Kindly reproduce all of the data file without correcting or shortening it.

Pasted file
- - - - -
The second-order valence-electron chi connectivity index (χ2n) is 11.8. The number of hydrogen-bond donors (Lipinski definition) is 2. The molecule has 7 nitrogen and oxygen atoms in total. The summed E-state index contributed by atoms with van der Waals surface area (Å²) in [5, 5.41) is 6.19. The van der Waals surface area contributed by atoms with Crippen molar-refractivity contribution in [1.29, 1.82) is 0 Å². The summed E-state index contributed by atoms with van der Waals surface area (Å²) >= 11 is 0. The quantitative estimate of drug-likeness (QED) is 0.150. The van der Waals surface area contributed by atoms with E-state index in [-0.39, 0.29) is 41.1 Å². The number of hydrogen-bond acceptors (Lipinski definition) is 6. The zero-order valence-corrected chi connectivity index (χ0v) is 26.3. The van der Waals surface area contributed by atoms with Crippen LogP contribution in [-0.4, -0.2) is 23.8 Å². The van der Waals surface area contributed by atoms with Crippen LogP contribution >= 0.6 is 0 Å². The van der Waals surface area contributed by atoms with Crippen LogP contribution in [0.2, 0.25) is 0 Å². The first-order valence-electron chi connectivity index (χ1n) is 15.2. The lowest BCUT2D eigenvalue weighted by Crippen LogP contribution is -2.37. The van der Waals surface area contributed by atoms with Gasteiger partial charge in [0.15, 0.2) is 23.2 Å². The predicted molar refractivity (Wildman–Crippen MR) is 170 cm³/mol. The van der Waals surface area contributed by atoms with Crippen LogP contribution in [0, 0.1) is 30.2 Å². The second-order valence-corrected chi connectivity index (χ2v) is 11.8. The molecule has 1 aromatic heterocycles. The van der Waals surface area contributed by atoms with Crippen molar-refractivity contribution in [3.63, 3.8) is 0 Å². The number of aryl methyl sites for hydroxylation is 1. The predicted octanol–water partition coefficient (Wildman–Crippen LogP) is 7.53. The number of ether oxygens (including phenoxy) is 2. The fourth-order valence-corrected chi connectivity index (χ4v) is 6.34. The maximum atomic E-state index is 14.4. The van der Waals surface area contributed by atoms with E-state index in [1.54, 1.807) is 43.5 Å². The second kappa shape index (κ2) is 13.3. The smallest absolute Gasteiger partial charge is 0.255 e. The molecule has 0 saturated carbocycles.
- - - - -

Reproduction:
The second-order valence-electron chi connectivity index (χ2n) is 11.8. The number of hydrogen-bond donors (Lipinski definition) is 2. The molecule has 7 nitrogen and oxygen atoms in total. The summed E-state index contributed by atoms with van der Waals surface area (Å²) in [5, 5.41) is 6.19. The van der Waals surface area contributed by atoms with Crippen molar-refractivity contribution in [1.29, 1.82) is 0 Å². The summed E-state index contributed by atoms with van der Waals surface area (Å²) >= 11 is 0. The quantitative estimate of drug-likeness (QED) is 0.150. The van der Waals surface area contributed by atoms with E-state index in [-0.39, 0.29) is 41.1 Å². The number of hydrogen-bond acceptors (Lipinski definition) is 6. The zero-order valence-corrected chi connectivity index (χ0v) is 26.3. The van der Waals surface area contributed by atoms with Crippen LogP contribution in [-0.4, -0.2) is 23.8 Å². The van der Waals surface area contributed by atoms with Crippen LogP contribution >= 0.6 is 0 Å². The van der Waals surface area contributed by atoms with Crippen LogP contribution in [0.2, 0.25) is 0 Å². The first-order valence-electron chi connectivity index (χ1n) is 15.2. The lowest BCUT2D eigenvalue weighted by Crippen LogP contribution is -2.37. The van der Waals surface area contributed by atoms with Gasteiger partial charge in [0.15, 0.2) is 23.2 Å². The predicted molar refractivity (Wildman–Crippen MR) is 170 cm³/mol. The van der Waals surface area contributed by atoms with Crippen LogP contribution in [0, 0.1) is 30.2 Å². The second-order valence-corrected chi connectivity index (χ2v) is 11.8. The molecule has 1 aromatic heterocycles. The van der Waals surface area contributed by atoms with Crippen molar-refractivity contribution in [3.63, 3.8) is 0 Å². The number of aryl methyl sites for hydroxylation is 1. The predicted octanol–water partition coefficient (Wildman–Crippen LogP) is 7.53. The number of ether oxygens (including phenoxy) is 2. The fourth-order valence-corrected chi connectivity index (χ4v) is 6.34. The maximum atomic E-state index is 14.4. The van der Waals surface area contributed by atoms with E-state index in [1.54, 1.807) is 43.5 Å². The second kappa shape index (κ2) is 13.3. The smallest absolute Gasteiger partial charge is 0.255 e. The molecule has 0 saturated carbocycles.